Do you have any tips on writing characters with a tail?
TIPS ON HOW TO WRITE CHARACTERS WITH TAILS (FOR BOTH FANFIC WRITERS AND ORIGINAL CONTENT WRITERS)
1. Only make a tail if it’s strictly necessary (your character’s tail has to serve a purpose)
Unlike what you may think, tails are very, very tricky to write about if you’re putting them on humans, which I assume is what @dollyjean911 is asking about. There’s something about them that makes it incredibly difficult to describe them without making it seem silly. (Unless your character is a mermaid / has a tail that’s used for swimming; in that case, it’s reasonable, which is exactly what you want- for it to be reasonable).
If your fantasy species/character has a tail, make sure that it is ABSOLUTELY NECESSARY, because otherwise you risk your readers finding it ridiculous, especially if the tail is just used for comic relief like annoying other characters (I’m not saying that you shouldn’t take out the tail if it’s used for comic relief, I’m just saying if that’s the only thing that the tail does, you might want to reconsider giving your character one).
Things that your character’s tail can be used for:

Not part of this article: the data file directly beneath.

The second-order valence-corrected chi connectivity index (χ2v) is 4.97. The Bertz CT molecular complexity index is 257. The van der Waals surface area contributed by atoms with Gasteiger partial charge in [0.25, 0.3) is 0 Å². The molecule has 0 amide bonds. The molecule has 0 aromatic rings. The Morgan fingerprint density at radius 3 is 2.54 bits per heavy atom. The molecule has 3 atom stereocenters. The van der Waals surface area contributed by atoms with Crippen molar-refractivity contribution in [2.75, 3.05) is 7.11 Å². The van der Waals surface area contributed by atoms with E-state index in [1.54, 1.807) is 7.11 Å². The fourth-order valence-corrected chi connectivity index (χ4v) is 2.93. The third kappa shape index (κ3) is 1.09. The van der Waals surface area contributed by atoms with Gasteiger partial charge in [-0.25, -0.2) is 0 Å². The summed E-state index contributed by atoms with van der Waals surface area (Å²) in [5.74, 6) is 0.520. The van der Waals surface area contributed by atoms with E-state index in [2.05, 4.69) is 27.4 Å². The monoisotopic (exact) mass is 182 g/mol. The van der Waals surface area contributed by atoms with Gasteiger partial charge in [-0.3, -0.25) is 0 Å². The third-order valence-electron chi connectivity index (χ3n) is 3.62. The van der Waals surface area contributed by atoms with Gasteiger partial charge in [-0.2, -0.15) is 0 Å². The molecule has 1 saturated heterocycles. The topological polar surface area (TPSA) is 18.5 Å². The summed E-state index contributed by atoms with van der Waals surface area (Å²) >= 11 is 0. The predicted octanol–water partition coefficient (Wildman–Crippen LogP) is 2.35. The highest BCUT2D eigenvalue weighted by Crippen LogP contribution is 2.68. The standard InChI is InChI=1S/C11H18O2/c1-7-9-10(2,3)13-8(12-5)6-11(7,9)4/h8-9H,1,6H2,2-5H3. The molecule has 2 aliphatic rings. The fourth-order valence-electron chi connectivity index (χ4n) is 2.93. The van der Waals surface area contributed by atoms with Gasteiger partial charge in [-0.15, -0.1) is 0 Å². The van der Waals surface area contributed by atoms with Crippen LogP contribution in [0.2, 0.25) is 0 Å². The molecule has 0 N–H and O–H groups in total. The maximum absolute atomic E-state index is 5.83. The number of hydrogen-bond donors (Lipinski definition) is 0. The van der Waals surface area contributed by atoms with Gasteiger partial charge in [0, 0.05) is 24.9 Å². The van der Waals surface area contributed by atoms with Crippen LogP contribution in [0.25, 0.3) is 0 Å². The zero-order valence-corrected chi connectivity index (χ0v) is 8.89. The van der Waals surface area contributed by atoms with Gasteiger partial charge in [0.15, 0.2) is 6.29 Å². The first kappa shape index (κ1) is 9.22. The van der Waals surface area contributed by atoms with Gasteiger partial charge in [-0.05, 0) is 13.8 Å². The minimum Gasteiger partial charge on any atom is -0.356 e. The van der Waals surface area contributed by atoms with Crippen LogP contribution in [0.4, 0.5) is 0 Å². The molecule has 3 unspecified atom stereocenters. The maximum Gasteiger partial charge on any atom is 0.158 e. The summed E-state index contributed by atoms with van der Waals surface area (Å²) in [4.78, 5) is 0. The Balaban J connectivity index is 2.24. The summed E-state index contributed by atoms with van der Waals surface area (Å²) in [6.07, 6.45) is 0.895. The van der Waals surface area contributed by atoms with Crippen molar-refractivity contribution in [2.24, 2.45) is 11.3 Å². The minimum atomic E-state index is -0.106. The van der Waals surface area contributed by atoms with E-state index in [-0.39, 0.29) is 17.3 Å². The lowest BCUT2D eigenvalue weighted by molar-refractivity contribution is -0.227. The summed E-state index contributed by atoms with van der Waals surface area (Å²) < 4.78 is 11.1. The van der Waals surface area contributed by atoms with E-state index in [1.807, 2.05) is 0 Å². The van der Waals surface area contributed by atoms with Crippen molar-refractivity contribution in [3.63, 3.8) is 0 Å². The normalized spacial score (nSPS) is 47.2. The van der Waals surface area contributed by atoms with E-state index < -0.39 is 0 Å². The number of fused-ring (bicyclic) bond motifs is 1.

It’s relevant to the creature that your character is (aka a dragon or something)
2. Know That There Are Many Kinds Of Tails and They All Serve a Different Purpose
We seem to be one of the few animals that lack a tail. All animals have it, and therefore that means there are plenty of kinds of tails for you to choose from, both real and imaginary. Here’s a list:
Bovine (Cow / Ox / Wildebeest / etc.)
Canine (Wolf / Dog / Dingo / etc.)
Cervine (Deer / Elk / Caribou / etc.)
Equine (Horse / Pony)
Feline (Housecat / Tiger / Lion / etc.)
Rat / Mouse
Reptilian (Dragon / Iguana / etc.)
Plus many more!
3. Unless it’s Magic, Your Character’s Tail Has Limits; DO RESEARCH
Unless specified, your character’s tail can’t do loop-de-loops and stretch to crazy lengths or whatnot.
Some tails are powerful and muscular, capable of doing some hefty destruction (aka Reptilian and Mermaid) and others are dainty and delicate, more of a nuisance in battle than an actual weapon (Feline).
Like I said, tails have different jobs, and if you have a dog tail doing a monkey tail’s job, you’re gonna have some serious backlash from the readers, who will either critique harshly or simply stop reading altogether, and that’s the LAST thing you want.
If after this you don’t heed my warning and DO YOUR RESEARCH PLEASE!, I can guarantee that your readers will not be a fan of your character’s tail, even if you think you know everything there is to know about it.